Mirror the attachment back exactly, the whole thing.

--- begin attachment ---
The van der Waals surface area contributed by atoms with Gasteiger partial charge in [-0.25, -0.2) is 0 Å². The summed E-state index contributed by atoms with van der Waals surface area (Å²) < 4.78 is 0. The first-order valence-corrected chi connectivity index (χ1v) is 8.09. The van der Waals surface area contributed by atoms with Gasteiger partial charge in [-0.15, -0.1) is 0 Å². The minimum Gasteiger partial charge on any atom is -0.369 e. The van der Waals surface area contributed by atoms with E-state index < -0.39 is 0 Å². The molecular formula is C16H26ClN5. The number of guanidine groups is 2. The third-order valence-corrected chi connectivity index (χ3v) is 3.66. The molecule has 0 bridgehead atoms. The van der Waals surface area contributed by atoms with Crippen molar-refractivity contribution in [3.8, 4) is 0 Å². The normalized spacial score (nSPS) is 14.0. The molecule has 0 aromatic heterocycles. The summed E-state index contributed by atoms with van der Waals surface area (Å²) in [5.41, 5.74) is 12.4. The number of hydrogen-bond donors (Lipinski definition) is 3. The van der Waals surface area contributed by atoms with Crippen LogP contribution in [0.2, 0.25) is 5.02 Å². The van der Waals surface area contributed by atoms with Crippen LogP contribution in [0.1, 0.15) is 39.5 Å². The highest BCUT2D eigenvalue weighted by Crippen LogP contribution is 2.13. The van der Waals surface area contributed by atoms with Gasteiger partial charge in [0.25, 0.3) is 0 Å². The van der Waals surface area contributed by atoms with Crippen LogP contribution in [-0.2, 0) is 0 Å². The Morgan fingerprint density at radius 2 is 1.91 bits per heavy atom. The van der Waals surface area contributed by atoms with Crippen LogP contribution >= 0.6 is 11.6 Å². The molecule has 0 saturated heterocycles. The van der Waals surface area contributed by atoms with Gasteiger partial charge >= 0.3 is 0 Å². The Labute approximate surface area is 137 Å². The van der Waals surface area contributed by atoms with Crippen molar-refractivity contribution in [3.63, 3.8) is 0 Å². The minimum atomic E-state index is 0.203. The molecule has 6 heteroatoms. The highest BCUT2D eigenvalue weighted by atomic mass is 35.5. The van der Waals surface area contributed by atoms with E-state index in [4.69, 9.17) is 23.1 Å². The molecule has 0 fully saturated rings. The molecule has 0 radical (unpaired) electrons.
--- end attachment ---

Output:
The van der Waals surface area contributed by atoms with Gasteiger partial charge in [-0.25, -0.2) is 0 Å². The summed E-state index contributed by atoms with van der Waals surface area (Å²) < 4.78 is 0. The first-order valence-corrected chi connectivity index (χ1v) is 8.09. The van der Waals surface area contributed by atoms with Gasteiger partial charge in [-0.15, -0.1) is 0 Å². The minimum Gasteiger partial charge on any atom is -0.369 e. The van der Waals surface area contributed by atoms with E-state index < -0.39 is 0 Å². The molecular formula is C16H26ClN5. The number of guanidine groups is 2. The third-order valence-corrected chi connectivity index (χ3v) is 3.66. The molecule has 0 bridgehead atoms. The van der Waals surface area contributed by atoms with Crippen molar-refractivity contribution in [3.8, 4) is 0 Å². The normalized spacial score (nSPS) is 14.0. The molecule has 0 aromatic heterocycles. The summed E-state index contributed by atoms with van der Waals surface area (Å²) in [5.41, 5.74) is 12.4. The number of hydrogen-bond donors (Lipinski definition) is 3. The van der Waals surface area contributed by atoms with Crippen LogP contribution in [0.2, 0.25) is 5.02 Å². The van der Waals surface area contributed by atoms with Crippen LogP contribution in [0.1, 0.15) is 39.5 Å². The highest BCUT2D eigenvalue weighted by Crippen LogP contribution is 2.13. The van der Waals surface area contributed by atoms with Gasteiger partial charge in [0.25, 0.3) is 0 Å². The van der Waals surface area contributed by atoms with Crippen LogP contribution in [-0.2, 0) is 0 Å². The Morgan fingerprint density at radius 2 is 1.91 bits per heavy atom. The van der Waals surface area contributed by atoms with Crippen LogP contribution >= 0.6 is 11.6 Å². The molecule has 0 saturated heterocycles. The van der Waals surface area contributed by atoms with Gasteiger partial charge >= 0.3 is 0 Å². The Labute approximate surface area is 137 Å². The van der Waals surface area contributed by atoms with Crippen molar-refractivity contribution in [3.63, 3.8) is 0 Å². The minimum atomic E-state index is 0.203. The molecule has 6 heteroatoms. The highest BCUT2D eigenvalue weighted by atomic mass is 35.5. The van der Waals surface area contributed by atoms with E-state index in [4.69, 9.17) is 23.1 Å². The molecule has 0 fully saturated rings. The molecule has 0 radical (unpaired) electrons.